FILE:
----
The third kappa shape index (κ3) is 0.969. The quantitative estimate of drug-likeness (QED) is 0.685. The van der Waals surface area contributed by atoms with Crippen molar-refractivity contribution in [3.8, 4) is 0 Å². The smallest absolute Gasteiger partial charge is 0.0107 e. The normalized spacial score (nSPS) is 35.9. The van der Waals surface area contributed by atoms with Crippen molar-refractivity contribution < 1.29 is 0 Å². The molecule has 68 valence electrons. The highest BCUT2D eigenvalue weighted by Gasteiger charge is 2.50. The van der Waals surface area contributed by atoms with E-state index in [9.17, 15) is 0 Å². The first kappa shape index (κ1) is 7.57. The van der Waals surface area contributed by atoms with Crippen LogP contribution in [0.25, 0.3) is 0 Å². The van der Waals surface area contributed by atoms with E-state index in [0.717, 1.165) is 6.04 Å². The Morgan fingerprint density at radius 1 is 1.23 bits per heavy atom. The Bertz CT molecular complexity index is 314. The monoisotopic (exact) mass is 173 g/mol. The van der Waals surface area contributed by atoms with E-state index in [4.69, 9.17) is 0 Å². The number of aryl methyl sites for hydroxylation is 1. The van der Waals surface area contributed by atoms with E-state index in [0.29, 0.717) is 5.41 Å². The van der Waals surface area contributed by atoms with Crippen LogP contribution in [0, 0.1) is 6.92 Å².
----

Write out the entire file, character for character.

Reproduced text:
The third kappa shape index (κ3) is 0.969. The quantitative estimate of drug-likeness (QED) is 0.685. The van der Waals surface area contributed by atoms with Crippen molar-refractivity contribution in [3.8, 4) is 0 Å². The smallest absolute Gasteiger partial charge is 0.0107 e. The normalized spacial score (nSPS) is 35.9. The van der Waals surface area contributed by atoms with Crippen molar-refractivity contribution < 1.29 is 0 Å². The molecule has 68 valence electrons. The highest BCUT2D eigenvalue weighted by Gasteiger charge is 2.50. The van der Waals surface area contributed by atoms with E-state index in [9.17, 15) is 0 Å². The first kappa shape index (κ1) is 7.57. The van der Waals surface area contributed by atoms with Crippen LogP contribution in [0.25, 0.3) is 0 Å². The van der Waals surface area contributed by atoms with E-state index in [0.717, 1.165) is 6.04 Å². The Morgan fingerprint density at radius 1 is 1.23 bits per heavy atom. The Bertz CT molecular complexity index is 314. The monoisotopic (exact) mass is 173 g/mol. The van der Waals surface area contributed by atoms with E-state index in [4.69, 9.17) is 0 Å². The number of aryl methyl sites for hydroxylation is 1. The van der Waals surface area contributed by atoms with E-state index in [0.29, 0.717) is 5.41 Å². The van der Waals surface area contributed by atoms with Crippen LogP contribution in [0, 0.1) is 6.92 Å².